It’s about time sex tech catered beyond the needs of able-bodied folks.
We have gold dildos, vibrators shaped like cowboys, and male masturbators disguised as instant noodles. And soon, we might have sexbots and male birth control. But somehow, we still don’t have sex toys for the disabled. How can this be?
Disability awareness consultant Andrew Gurza and sister Heather Morrison have the same question. For just this reason, they’ve launched a Go Fund Me campaign for research into sex toys and disabilities, and hope to create a new line of sex toys that puts disabled people’s pleasure first.
Disability and sex
Sex is a natural and fundamental human experience. But people with limited mobility can find it difficult to fulfill their sexual needs, frustrating desire and making it challenging to maintain romantic relationships.
Some have been struggling with these problems since birth, others find themselves unable to pleasure themselves or their partners after permanent injuries.
The 2010 United States Census found that 1 out of 5 people in the US have a disability, although other reports provide lower figures, about 1 in 8. That’s still 40 million people.
Vendors of sex toys, both able-bodied and disabled, have suggested that disabled people use regular sex toys, but in creative ways. Recommendations from disabled persons include devices with simple, easily held designs, remote controls, and direct stimulation. Harnesses, straps, and swings can aid with movement and positioning.
A braver new world
But what if people with disabilities had products designed specifically for them?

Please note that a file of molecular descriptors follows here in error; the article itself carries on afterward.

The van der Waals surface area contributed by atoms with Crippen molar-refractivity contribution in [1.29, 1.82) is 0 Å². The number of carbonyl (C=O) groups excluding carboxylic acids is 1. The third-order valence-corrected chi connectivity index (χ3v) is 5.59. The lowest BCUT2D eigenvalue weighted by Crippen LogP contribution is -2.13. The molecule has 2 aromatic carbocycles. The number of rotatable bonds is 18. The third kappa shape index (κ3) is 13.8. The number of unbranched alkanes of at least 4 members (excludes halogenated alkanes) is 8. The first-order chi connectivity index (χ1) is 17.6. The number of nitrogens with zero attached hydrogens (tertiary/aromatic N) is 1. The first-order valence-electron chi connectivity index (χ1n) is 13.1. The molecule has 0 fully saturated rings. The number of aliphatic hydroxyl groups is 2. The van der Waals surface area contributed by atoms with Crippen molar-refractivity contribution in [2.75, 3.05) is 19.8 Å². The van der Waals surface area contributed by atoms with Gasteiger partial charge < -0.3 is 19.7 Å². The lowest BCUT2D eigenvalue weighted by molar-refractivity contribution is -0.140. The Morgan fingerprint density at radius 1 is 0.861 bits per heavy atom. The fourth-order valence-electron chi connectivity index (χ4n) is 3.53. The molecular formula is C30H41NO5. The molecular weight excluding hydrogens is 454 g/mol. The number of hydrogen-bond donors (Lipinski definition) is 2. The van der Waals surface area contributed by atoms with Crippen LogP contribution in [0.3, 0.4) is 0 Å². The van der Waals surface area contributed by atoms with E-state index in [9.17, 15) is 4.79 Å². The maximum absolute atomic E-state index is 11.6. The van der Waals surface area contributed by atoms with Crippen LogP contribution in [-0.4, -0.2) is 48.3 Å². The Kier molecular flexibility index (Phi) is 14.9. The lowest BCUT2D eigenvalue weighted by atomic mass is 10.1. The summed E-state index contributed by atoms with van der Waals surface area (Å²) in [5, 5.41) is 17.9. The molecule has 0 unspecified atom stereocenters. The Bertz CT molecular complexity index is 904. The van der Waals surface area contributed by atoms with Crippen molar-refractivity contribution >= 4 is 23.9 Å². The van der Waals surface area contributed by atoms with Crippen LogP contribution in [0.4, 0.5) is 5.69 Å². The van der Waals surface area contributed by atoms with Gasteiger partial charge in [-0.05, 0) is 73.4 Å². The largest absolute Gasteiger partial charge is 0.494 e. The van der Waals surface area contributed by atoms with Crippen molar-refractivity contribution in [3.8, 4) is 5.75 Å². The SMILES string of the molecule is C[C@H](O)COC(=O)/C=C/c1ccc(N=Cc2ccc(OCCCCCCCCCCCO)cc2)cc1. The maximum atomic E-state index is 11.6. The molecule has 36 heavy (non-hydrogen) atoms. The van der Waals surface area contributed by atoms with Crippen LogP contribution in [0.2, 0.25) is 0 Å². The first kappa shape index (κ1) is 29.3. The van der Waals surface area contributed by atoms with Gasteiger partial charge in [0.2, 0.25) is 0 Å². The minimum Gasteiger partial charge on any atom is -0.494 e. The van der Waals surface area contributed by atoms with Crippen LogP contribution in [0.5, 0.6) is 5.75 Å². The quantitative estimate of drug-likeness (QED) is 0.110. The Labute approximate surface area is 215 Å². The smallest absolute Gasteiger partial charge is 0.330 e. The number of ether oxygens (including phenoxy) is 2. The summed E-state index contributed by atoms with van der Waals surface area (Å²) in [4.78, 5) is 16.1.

To gauge market interest, Gurza undertook a small survey of people with disabilities. Of 58 respondents, more than half had difficulty pleasuring themselves unaided, mostly due to issues involving range of movement or pain in their hands. Almost all expressed interest in purchasing sex toys created, designed, and marketed for and by the disabled community.
He and Morrison have now partnered with a team at RMIT University in Melbourne, Australia, to research design recommendations for a line of sex toys for the disabled. The campaign, which has currently raised almost a third of its $15,000 goal, can be found here.
It isn’t obvious what such sex toys would look like. But one assumes they would come in a wide range of forms or feature flexible designs to suit people of varied physical abilities.
Gurza also runs DisabilityAfterDark, a series of podcasts, blogs, and presentations that provide information on sex and disabilities, and resources for disabled people. (Gurza’s podcast is also listed as one of our top 5 sex tech podcasts)
Image sources: Deliciously Disabled, Andrew Gurza